Avoiding Highway Fatalities - Street Savvy - MC Garage

By Tim Carrithers, Photography by Joe Bonnello

Half the nation's highway fatalities happen at night, despite fewer vehicles on the road. Human vision is dramatically less efficient in low light, especially when it comes to judging distance. Some humans are tired. Others are drunk. Itinerant feral life-forms are never very bright, but most are startlingly solid. All that ads up to one very simple prime directive for safe travel between dusk and dawn: Slow down. If you forget all the rest of this, remember that much.

That means allowing a little more time for every maneuver between inserting key in ignition and taking it out again. Put some extra real estate between your front fender and the vehicle ahead so if/when some nasty surprise appears, you've got enough room to deal with it. Bright colors and strategically placed swatches of retro-reflective material make it easier for somnambulant drivers to see you at night. Still, the best way to live long and prosper is to assume you're invisible.

Tuning in to your surroundings is especially important when there's less light to work with. If you can't see why that van up ahead just swerved to the left, back off until you can. Better to slow down for nothing than run into something painful. Critters can be less so if you know what to look for. Thanks to a nifty reflective layer behind the retinas of most nocturnal vertebrates called the tapetum, glowing eyes on the road or shoulder are your cue to slow way down.

A few shifts from daytime riding technique can save your hide as well. Always use a bit of brake when slowing down, even if rolling out of the throttle and downshifting will scrub off the desired amount of speed. Why? A bit of brake light gives surrounding traffic a clearer picture of where you are and what you're doing. And use the high beam as much as you can without blinding other drivers. It's a whole lot easier to see and be seen that way.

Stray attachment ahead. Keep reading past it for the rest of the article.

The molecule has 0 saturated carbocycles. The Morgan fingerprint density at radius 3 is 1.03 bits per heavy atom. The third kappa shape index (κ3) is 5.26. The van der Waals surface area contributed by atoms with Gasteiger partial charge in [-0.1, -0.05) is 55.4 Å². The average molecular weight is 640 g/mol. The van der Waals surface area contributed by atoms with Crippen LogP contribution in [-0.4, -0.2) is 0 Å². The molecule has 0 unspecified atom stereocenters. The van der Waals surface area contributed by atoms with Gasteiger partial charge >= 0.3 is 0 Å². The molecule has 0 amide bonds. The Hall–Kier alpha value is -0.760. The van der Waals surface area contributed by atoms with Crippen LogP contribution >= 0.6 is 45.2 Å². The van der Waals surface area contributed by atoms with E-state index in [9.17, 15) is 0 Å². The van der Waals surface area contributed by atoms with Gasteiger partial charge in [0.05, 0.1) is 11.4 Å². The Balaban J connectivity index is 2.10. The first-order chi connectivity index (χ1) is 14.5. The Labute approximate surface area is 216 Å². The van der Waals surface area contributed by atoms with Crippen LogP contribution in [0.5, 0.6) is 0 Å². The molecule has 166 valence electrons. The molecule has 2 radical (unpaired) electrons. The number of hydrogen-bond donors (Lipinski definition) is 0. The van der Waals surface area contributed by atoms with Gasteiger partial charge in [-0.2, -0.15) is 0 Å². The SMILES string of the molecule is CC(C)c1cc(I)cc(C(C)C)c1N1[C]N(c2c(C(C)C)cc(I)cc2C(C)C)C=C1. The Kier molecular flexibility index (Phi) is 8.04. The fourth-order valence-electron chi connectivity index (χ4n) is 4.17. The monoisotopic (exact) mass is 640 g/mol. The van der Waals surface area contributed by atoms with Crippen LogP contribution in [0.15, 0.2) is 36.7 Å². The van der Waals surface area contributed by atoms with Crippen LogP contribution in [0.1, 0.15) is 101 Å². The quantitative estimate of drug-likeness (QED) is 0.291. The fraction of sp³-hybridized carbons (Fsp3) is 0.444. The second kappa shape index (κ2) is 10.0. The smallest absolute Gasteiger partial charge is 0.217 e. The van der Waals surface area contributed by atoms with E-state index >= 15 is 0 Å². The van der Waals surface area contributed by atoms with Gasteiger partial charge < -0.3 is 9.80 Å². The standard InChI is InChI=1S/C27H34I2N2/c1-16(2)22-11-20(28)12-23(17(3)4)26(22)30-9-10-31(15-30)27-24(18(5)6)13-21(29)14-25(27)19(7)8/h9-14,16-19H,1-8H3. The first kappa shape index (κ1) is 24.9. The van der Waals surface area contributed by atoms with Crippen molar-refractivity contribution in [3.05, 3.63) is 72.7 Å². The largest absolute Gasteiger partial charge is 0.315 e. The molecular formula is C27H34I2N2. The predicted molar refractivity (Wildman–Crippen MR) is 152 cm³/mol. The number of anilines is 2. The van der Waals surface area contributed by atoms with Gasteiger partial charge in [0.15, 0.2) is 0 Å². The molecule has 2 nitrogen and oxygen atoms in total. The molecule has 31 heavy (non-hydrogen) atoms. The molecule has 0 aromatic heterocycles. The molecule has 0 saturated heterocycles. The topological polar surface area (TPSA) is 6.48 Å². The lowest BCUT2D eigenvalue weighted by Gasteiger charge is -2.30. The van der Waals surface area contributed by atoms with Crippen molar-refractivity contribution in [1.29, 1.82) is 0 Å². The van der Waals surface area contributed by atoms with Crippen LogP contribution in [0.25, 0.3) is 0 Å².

Shifting to the back if you're riding in a group can effectively double or triple the reach of your headlights. And, speaking of which, bust out that owner's manual-we'll wait-and make sure your lights are aimed to factory specifications and in proper working order. That means clean, pristine lenses ahead of fresh bulbs front and rear. Get your personal kit in order as well. A tinted faceshield is suicide, but a clear one that's cracked or splattered with bug guts isn't much better. And if you think you're too tired to get from A to B without chemical assistance or singing "Ob-La-Di, Ob-La-Da" the whole way, stay home and wait for David Letterman.

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